Sure, there was the year we had to sit through the “Twilight” panel and listen to thousands of “Twilight” moms shriek over Robert Pattinson and Taylor Lautner. There was the time the hall went on lock-down after a guy in a Harry Potter T-shirt stabbed another guy in the eye with a pencil. And there was always that one slobbering idiot just waiting to ask Scarlett Johansson an incredibly inappropriate question during the Q-and-A session.

Still, I must admit I miss Hall H. I miss sitting in that massive room from sun-up to sundown, listening to actors and writers and directors talk about their upcoming movies and watching sneak previews, new trailers and footage fresh from the set. Somehow, it didn’t matter that it was going to be up on the Internet by the next day. We didn’t mind subsisting on hot dogs and cardboard cheese pizza or the delirium that kicked in about the fourth hour spent in that windowless prison. There was something electric about being there, about being one of the first people to witness it all.

That time the entire cast of “The Avengers” took the stage was pretty awesome. So was the time Harrison Ford showed up to promote “Cowboys & Aliens” and was absolutely flummoxed by the standing ovation he received. Anything moderated by Patton Oswalt or featuring Guillermo del Toro and his favorite word — it begins with an “F” — is always a good time. Impeccably dressed in a natty suit, Robert Downey Jr. is … well … he’s just the man.

Heck, I even miss standing in that endless, serpentine line for Hall H, which resembles something out of “The Hunger Games.” In that mass of humanity, you are guaranteed to meet a stranger who shares whatever interest floats your geeky boat, whether it be Harry Potter, “Doctor Who,” “Transformers,” “The Goonies,” “Star Trek,” “Firefly,” or some obscure anime series. Communing with like-minded nerds is a huge part of your sloppy charm, Comic-Con.

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Let’s not forget the cosplayers, a brave and astonishing species unto themselves, living out their private fantasies in public in a shameless parade of elaborate finery. Here’s to you, glow-in-the-dark “Tron” pajama guy, chubby Batman, baby Thor, and Slave Leia, bold enough to don the sacred gold bikini. Here’s to you, amateur Tony Stark, builder of the most awesome, fully functional Iron Man suit ever. Here’s to you, Stormtroopers, always kind enough to pose for a picture, and tiny Jawas with light-up eyes, and that dude dressed like Luke in the Dagobah training sequence, a baby strapped to his back, clad in a Yoda costume. You rock.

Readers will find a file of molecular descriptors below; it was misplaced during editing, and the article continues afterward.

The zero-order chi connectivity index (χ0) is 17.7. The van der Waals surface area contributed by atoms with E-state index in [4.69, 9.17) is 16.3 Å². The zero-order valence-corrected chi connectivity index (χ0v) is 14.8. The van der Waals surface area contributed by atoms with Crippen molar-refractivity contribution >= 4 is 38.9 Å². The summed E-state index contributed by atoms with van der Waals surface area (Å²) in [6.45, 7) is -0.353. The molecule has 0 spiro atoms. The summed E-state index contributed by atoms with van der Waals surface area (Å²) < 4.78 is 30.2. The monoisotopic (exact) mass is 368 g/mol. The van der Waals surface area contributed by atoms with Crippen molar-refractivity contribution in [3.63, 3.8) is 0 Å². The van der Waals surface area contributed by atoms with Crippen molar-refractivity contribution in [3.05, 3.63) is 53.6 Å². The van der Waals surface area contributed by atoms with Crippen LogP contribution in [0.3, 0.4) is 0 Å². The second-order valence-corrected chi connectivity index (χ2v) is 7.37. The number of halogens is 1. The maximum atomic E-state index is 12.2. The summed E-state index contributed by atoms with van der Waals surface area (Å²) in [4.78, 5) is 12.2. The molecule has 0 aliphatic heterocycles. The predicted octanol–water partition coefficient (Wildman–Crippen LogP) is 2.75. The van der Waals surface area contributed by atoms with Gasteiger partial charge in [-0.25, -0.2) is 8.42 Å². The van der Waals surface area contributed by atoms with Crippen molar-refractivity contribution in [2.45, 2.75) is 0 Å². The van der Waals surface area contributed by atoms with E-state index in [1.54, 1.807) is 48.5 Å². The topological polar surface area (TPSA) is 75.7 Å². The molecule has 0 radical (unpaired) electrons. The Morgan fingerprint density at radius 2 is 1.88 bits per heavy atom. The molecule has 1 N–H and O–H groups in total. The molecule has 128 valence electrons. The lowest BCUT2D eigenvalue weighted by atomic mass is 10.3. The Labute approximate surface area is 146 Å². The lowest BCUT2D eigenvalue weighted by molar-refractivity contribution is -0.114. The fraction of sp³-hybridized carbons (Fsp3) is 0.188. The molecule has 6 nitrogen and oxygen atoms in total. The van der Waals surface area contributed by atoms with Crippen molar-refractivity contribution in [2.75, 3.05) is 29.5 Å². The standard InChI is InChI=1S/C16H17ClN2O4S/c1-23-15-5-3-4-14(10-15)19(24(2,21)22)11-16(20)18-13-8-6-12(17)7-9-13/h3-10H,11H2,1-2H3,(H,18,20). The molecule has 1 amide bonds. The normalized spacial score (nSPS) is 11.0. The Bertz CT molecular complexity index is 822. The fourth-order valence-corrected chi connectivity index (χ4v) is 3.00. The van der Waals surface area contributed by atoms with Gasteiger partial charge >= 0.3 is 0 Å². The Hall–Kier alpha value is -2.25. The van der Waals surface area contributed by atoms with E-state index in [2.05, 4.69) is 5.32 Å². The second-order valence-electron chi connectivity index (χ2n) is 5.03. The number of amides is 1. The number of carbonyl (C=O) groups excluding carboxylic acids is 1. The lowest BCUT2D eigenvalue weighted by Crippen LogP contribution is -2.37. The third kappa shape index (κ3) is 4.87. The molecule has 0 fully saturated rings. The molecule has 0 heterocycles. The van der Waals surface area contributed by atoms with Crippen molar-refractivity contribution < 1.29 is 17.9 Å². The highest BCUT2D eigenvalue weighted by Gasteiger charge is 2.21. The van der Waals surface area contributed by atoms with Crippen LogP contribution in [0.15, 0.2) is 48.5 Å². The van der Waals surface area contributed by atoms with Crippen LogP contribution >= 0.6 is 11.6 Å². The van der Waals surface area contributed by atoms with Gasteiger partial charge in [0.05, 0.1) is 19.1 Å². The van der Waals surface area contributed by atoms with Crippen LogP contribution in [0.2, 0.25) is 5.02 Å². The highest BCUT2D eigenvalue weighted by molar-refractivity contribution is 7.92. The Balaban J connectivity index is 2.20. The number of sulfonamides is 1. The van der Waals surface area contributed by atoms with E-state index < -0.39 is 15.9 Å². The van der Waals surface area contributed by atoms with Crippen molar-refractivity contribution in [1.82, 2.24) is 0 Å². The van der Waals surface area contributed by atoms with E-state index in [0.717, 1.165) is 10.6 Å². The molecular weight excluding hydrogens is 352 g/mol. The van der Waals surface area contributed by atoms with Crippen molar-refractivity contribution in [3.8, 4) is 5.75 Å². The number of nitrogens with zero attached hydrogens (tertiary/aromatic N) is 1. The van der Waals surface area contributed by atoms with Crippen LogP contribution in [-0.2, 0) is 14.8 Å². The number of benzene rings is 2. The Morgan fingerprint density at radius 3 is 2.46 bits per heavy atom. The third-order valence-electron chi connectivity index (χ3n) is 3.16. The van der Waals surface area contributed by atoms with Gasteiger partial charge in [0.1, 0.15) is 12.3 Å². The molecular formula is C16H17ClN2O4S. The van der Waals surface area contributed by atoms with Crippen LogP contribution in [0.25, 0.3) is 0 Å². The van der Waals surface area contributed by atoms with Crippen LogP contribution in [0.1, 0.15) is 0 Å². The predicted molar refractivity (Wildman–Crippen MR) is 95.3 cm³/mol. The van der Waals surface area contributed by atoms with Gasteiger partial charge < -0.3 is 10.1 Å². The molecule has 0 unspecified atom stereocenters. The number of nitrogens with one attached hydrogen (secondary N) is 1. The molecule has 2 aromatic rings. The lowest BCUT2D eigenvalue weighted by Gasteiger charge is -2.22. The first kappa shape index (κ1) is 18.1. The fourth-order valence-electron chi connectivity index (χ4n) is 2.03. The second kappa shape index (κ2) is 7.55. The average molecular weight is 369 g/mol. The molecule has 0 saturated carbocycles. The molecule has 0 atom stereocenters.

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As if that wasn’t enough, there is the exhibit hall floor, a veritable wonderland of geek culture, where fans jostle each other shoulder to shoulder in search of that elusive collectible or a must-have surprise — a T-shirt, an action figure, a bumper sticker, a handmade Harry Potter scarf, an indie comic book, a signed poster.

At Comic-Con, there are wonders waiting around every corner. You might happen upon Stan Lee in the hallway or the entire cast of “Star Trek: The Next Generation” — sans Patrick Stewart, of course.

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I think what I remember most fondly about you, Comic-Con, is dragging myself through the Gaslamp Quarter at dusk in search of a watering hole where my friends and I could rehash the amazing events of our day, swapping stories and laughing over newly forged inside jokes. We’d head back to the hotel, dump the contents of our complimentary Comic-Con bags out on the bed and sort through our swag. Most of it would inevitably end up in the trash, but at the time it seemed like the most precious of treasures.

Then we’d settle down for another night of terrible sleep so we could wake up and do it all again the next day. It was the best.

I think that says it all, dear Comic-Con. Maybe one day I’ll return to you. I hope you miss me, too, just a little bit.

Affectionately yours,

Lavender

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Lavender Vroman and Kristy Rivas at the 2010 San Diego Comic-Con.

 

 

 

 

 

 

 

Some Good Things Should Come to an End, Even the Batsuit

Zack Snyder continued his efforts to blow up the Internet Tuesday by revealing the first glimpse of “Batman vs. Superman” star Ben Affleck wearing the latest incarnation of the Batsuit.

The Gotham Knight’s new duds are gritty and gray, as if they were carved out of stone, clinging to Affleck’s musculature like a second skin. It’s a marked departure from the heavy body armor that characterized Batsuits of the past and everyone breathed a sigh of relief that there were no Joel Schumacher-style nipples to be seen.

Pardon me, though, if I can’t muster up too much excitement about Batman’s latest costume change. From the days when Adam West donned purple tights to Christian Bale’s brooding interpretation, there have been no less than five major incarnations of the Batsuit with countless variations in between as one franchise gave way to another.

As a kid, I was a fan of West’s corny comic book shtick. I still have a fondness for Michael Keaton’s unconventional take on the character in Tim Burton’s stylized stab at the franchise. Schumacher’s attempts were unfortunate but I’ll admit I kinda dug Val Kilmer’s return to the less self-serious Batman of West’s era. I definitely loved what director Christopher Nolan did to mature the comic book movie with the Dark Knight trilogy.